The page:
Do you Need a Screened Enclosure to Test a GNSS Receiver?

The traditional logic that all RF testing should be carried out in a screened enclosure has much to recommend it. But do you always need to go to this level of protection when testing a GNSS receiver with a simulator? The short answer is no, because the preferred method of testing is to remove the antenna from the equation and connect the simulator directly to the receiver.

However, there will be occasions where the antenna cannot be removed. And there will also be certain acceptance tests that demand the testing of the complete system – including the antenna.

The screened enclosure (or TEMS cell), which only needs to be large enough to accommodate the test piece and a dipole antenna to emit the simulator signals, will act as a Faraday cage to keep unwanted signals from the outside away from the receiver's antenna. And while testing will inevitably be performed indoors, within a building that itself will act as a Faraday cage so far as live-sky GNSS signals are concerned, the building will also be home to its own array of intentional wireless signals and accidental radio frequency interference that could compromise the validity of the receiver tests. What's more, RF-reflecting surfaces within the test area can also create complex multipath effects that could also compromise the results.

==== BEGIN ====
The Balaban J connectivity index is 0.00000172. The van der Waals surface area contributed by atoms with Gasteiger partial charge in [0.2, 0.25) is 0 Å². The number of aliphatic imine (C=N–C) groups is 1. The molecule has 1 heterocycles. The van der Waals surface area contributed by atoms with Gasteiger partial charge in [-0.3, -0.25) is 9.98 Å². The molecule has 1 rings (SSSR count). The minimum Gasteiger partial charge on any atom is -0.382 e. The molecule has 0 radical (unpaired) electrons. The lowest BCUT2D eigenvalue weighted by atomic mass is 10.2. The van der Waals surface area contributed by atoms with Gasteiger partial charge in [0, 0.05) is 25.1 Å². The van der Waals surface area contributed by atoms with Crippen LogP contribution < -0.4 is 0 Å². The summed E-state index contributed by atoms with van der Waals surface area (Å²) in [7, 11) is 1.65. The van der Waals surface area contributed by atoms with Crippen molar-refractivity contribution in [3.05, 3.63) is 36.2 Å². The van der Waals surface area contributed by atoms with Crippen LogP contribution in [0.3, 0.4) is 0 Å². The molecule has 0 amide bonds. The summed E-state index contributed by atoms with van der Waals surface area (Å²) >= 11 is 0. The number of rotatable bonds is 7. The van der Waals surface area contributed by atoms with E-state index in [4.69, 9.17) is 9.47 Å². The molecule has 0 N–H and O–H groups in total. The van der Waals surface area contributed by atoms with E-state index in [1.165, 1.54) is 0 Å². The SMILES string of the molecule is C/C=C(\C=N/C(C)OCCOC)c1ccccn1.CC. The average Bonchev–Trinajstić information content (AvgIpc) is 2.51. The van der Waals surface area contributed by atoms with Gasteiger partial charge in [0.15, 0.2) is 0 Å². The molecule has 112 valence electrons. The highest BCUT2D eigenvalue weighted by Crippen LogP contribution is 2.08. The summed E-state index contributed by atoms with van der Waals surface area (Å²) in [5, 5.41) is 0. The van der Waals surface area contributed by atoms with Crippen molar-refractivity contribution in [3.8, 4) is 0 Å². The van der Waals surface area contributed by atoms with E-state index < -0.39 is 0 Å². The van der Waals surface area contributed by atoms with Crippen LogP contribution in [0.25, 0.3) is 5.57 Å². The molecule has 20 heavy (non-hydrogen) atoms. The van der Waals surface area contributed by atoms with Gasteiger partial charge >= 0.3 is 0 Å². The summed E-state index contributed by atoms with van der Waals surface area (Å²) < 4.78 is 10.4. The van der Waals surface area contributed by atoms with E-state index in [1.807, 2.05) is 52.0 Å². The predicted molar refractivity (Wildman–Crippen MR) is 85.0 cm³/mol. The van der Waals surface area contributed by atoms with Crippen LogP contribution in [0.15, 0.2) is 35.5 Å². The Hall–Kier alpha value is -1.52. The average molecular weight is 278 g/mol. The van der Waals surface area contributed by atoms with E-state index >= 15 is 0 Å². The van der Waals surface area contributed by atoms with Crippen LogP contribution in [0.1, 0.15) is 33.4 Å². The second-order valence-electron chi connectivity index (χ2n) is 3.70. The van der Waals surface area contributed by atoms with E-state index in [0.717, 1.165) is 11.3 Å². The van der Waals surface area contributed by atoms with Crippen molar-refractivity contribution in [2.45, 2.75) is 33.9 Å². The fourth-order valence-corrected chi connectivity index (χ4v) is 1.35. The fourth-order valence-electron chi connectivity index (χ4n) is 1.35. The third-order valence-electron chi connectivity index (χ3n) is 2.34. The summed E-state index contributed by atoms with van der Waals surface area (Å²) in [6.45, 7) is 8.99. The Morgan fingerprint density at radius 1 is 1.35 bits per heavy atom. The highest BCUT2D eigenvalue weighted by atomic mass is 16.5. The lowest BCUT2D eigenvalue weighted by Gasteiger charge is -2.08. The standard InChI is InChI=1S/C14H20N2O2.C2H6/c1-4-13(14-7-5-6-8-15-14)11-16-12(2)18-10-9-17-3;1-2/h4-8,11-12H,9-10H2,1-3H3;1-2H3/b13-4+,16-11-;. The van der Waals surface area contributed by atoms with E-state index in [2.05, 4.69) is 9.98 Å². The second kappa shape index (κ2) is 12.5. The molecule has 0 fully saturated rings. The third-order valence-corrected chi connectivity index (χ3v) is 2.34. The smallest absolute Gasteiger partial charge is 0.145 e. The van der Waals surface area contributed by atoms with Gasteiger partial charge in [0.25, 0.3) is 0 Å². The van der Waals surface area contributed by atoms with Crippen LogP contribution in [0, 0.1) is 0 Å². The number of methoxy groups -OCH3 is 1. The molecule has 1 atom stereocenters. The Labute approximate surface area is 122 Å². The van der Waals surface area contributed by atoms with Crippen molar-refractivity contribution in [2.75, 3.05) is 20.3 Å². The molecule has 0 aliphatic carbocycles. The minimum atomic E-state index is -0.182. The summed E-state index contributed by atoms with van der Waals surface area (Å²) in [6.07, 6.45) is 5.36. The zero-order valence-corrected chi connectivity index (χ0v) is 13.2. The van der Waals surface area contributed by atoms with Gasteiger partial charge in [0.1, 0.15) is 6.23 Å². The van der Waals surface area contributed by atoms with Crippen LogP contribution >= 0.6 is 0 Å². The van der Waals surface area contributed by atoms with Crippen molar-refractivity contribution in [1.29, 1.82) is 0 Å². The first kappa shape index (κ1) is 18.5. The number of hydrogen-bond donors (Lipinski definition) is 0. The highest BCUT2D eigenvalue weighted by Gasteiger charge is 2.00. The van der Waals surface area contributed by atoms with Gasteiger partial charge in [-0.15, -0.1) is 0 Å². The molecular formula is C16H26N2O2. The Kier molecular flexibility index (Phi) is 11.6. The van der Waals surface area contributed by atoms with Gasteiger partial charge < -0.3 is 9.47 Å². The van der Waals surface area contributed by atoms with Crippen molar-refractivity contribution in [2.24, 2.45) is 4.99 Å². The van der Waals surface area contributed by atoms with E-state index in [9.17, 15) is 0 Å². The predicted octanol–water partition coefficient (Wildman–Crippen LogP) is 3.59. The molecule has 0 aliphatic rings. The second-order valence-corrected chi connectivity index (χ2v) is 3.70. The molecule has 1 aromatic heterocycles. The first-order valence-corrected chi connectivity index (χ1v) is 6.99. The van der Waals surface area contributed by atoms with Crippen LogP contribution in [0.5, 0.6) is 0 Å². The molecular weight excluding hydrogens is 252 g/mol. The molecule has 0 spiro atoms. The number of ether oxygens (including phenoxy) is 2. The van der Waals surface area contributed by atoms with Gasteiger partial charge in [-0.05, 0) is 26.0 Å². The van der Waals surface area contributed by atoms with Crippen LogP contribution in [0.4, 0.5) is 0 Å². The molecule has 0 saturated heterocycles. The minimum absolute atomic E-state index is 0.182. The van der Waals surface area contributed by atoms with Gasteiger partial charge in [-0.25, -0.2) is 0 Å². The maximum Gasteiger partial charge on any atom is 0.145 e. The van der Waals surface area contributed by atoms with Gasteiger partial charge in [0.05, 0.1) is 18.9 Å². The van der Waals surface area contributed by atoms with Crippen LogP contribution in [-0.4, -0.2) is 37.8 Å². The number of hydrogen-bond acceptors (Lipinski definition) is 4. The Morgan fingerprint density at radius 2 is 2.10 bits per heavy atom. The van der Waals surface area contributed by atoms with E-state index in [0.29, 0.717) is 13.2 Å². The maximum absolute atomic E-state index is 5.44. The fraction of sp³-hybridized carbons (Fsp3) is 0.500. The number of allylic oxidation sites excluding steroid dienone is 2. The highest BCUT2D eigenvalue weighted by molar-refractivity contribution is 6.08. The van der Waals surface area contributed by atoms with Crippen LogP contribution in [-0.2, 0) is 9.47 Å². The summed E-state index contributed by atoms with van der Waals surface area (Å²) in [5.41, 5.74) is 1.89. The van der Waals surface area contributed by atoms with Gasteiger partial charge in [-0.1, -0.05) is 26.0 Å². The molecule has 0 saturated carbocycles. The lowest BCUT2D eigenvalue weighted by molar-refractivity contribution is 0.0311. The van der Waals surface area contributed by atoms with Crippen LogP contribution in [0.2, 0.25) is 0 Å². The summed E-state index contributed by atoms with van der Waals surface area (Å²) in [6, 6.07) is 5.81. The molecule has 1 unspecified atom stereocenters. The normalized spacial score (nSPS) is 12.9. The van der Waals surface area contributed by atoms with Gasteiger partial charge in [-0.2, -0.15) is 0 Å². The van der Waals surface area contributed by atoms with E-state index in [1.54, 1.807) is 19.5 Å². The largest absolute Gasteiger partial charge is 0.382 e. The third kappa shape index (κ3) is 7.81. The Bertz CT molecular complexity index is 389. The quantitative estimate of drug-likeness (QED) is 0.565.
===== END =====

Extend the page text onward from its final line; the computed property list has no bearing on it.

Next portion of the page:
A wide variety of screened enclosures are available with a wide range of sizes and a huge variation in costs. The enclosure must be large enough to accommodate the unit under test and the half-wavelength dipole antenna, and should provide RF shielding of at least 40dB at 1.5GHz and have all its internal surfaces covered in suitable RF absorbing material to minimise internal reflections and multipath effects.

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